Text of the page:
BMW to show off new laser lights and OLED tech at CES 2015
Although the Detroit Auto Show is arguably one the biggest events in the automotive industry, many automakers have chosen to unveil their new concept cars and upcoming technology at the Consumer Electronics Show (CES) in Las Vegas. While CES tends to be more focused on the electronics industry, several automakers have been showing up at the trade show in recent years, and 2015 is no exception.
This year’s CES is looking to be a particularly interesting one for automotive technology thanks to German automakers. Stuttgart-based Mercedes-Benz has already teased its autonomous vehicle concept while Chemnitz-based Audi has shown off its new 3D sound system. However, it’s Munich-based BMW that’s looking to be the most impressive, which teased it’s self-parking technology earlier last month, and has now given us even more to be excited about for CES 2015.
BMW recently teased a new feature for its ConnectedDrive infotainment and connectivity system that it calls the BMW ConnectedDrive Store. This feature allows you to install or update a variety of apps from your home or within your car so long as you’re connected to the internet, very similar to how a smartphone works. This feature is already available in Europe and will be heading stateside later this year.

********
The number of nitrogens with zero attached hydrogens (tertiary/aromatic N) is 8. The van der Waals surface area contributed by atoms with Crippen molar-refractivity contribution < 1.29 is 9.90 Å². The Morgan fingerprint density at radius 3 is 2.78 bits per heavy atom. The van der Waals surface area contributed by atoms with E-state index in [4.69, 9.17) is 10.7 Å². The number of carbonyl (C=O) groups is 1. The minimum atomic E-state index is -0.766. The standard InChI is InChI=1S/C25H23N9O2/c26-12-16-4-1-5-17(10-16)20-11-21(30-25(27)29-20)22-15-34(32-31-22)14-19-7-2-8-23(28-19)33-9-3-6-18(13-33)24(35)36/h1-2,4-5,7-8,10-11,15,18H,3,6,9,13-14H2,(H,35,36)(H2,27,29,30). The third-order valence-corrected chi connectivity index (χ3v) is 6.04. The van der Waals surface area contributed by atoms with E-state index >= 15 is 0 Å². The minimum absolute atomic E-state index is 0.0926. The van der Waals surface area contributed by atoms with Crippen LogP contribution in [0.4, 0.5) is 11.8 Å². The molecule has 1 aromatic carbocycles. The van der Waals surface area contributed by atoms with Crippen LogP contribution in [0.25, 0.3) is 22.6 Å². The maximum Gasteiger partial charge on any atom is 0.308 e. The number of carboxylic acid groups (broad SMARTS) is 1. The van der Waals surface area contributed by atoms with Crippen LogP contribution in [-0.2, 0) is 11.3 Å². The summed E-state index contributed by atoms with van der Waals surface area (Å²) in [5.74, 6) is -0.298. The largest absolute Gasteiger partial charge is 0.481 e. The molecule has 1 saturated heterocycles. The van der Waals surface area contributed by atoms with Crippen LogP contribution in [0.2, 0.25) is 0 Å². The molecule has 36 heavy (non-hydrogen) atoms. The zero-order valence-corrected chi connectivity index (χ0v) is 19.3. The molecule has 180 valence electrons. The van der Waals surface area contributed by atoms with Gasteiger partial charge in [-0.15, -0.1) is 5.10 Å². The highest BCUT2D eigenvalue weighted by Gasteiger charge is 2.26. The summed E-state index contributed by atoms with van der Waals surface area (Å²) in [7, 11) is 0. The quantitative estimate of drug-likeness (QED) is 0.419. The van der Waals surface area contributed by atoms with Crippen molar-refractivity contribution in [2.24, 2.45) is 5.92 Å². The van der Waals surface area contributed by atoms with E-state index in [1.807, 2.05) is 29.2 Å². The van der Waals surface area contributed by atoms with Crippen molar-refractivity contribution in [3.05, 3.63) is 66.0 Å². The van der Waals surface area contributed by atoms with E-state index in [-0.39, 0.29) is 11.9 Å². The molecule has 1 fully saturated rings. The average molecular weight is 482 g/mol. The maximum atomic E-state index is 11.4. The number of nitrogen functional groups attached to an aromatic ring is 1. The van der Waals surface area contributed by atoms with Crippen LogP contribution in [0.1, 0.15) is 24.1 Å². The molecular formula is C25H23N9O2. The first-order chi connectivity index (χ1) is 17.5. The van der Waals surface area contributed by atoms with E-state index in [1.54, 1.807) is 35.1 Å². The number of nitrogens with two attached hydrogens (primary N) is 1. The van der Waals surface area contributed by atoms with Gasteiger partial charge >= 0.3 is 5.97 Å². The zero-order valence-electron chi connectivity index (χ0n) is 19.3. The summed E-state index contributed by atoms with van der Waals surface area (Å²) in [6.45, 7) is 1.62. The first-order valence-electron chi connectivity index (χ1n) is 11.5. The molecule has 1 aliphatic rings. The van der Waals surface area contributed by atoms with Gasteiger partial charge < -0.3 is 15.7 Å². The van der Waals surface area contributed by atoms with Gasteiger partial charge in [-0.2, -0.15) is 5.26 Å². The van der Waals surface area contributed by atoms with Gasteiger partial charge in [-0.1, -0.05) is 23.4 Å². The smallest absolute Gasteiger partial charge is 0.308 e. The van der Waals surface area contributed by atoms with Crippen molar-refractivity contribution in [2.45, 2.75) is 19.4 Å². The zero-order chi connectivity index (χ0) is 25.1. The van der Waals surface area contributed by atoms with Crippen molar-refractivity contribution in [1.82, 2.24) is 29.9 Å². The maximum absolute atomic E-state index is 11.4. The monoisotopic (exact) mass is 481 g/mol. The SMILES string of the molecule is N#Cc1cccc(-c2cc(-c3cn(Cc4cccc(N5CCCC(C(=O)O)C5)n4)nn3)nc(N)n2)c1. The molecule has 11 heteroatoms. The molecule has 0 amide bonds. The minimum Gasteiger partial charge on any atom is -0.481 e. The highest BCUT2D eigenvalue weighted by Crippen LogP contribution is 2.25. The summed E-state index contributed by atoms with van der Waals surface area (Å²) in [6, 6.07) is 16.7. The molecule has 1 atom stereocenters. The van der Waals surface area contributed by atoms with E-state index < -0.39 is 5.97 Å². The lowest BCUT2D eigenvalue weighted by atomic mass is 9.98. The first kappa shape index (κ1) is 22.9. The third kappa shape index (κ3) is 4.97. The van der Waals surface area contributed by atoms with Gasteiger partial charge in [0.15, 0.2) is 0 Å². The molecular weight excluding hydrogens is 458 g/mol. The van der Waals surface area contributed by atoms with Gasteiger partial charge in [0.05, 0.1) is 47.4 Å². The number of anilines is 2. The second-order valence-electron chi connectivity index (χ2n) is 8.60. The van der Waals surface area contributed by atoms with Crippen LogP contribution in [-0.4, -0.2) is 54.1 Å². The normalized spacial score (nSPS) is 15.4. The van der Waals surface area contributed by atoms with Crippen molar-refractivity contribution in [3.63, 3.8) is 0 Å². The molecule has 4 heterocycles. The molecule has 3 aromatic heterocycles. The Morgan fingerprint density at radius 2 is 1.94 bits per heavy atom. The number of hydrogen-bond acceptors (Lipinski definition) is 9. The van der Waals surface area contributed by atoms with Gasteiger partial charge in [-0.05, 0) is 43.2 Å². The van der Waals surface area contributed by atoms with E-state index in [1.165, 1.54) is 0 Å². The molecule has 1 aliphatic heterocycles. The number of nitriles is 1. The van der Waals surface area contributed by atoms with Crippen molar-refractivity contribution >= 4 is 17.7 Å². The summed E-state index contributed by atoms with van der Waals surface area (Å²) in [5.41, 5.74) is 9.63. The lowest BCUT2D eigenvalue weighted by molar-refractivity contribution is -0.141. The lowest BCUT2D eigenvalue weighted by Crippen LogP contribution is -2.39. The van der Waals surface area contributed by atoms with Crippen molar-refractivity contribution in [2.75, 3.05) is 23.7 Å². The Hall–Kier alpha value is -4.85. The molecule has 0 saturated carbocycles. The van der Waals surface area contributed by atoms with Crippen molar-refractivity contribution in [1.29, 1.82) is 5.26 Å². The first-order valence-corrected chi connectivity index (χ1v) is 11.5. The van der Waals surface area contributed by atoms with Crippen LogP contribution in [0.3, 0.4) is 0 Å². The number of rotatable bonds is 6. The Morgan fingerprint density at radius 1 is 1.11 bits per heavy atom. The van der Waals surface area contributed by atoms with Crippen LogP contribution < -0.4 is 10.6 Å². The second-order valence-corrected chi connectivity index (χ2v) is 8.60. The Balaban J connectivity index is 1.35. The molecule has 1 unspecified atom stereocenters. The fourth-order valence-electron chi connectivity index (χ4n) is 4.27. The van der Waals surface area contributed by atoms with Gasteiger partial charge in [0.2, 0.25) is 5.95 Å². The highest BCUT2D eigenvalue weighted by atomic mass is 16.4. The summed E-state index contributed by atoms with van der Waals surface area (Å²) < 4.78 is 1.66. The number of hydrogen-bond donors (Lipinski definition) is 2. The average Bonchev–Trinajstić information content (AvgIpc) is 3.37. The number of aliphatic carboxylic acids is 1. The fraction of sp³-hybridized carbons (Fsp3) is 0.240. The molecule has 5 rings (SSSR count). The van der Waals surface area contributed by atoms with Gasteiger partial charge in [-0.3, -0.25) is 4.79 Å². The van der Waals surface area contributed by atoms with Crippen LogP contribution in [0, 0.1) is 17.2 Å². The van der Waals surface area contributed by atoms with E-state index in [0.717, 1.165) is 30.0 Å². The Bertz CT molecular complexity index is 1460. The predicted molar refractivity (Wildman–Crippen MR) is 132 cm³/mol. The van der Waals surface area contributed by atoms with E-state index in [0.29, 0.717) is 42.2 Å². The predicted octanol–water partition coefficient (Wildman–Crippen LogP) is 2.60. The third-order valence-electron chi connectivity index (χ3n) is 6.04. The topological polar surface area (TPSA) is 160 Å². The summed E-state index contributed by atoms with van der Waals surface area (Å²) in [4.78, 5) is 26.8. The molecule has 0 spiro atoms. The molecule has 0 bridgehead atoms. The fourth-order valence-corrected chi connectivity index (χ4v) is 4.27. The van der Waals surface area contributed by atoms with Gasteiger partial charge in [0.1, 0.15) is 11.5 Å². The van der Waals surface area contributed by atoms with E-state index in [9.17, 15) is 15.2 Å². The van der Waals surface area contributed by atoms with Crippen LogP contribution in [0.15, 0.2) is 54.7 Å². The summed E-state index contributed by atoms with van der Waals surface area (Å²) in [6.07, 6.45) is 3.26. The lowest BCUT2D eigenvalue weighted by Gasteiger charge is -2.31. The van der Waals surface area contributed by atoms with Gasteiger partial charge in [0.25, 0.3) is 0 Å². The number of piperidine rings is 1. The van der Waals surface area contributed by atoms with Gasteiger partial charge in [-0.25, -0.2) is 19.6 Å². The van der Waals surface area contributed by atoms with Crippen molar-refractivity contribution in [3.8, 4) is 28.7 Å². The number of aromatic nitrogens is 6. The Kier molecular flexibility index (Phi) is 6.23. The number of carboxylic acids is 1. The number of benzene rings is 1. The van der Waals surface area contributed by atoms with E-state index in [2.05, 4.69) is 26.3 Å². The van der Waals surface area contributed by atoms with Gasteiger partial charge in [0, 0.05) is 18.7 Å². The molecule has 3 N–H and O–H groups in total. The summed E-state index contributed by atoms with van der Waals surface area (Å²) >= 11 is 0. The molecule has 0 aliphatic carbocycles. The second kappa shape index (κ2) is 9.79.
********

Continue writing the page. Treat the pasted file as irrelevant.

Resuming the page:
Perhaps the most interesting teaser that BMW has given is for its new lighting technology. The automaker will be presenting this technology in a new concept car that BMW says will demonstrate the kind of innovative lighting technology that we can expect in future vehicle, such as a smart laser light system. While the company already offers laser headlights on its i8 plug-in hybrid sports car, this new system is linked up to a plethora of cameras, sensors, and driver assistance systems. This could open the door to a cacophony of interesting features in the near future.
The company is also showcasing OLED (organic light-emitting diode) tail-lights that generate a uniform light across their entire surface, as opposed to the single source of light that conventional LEDs produce. At just 1.4 millimeters thick, the elements are exceptionally thin, and will allow for individual modules to be activated separately, thus opening the door to a variety of possible designs for the rear lights.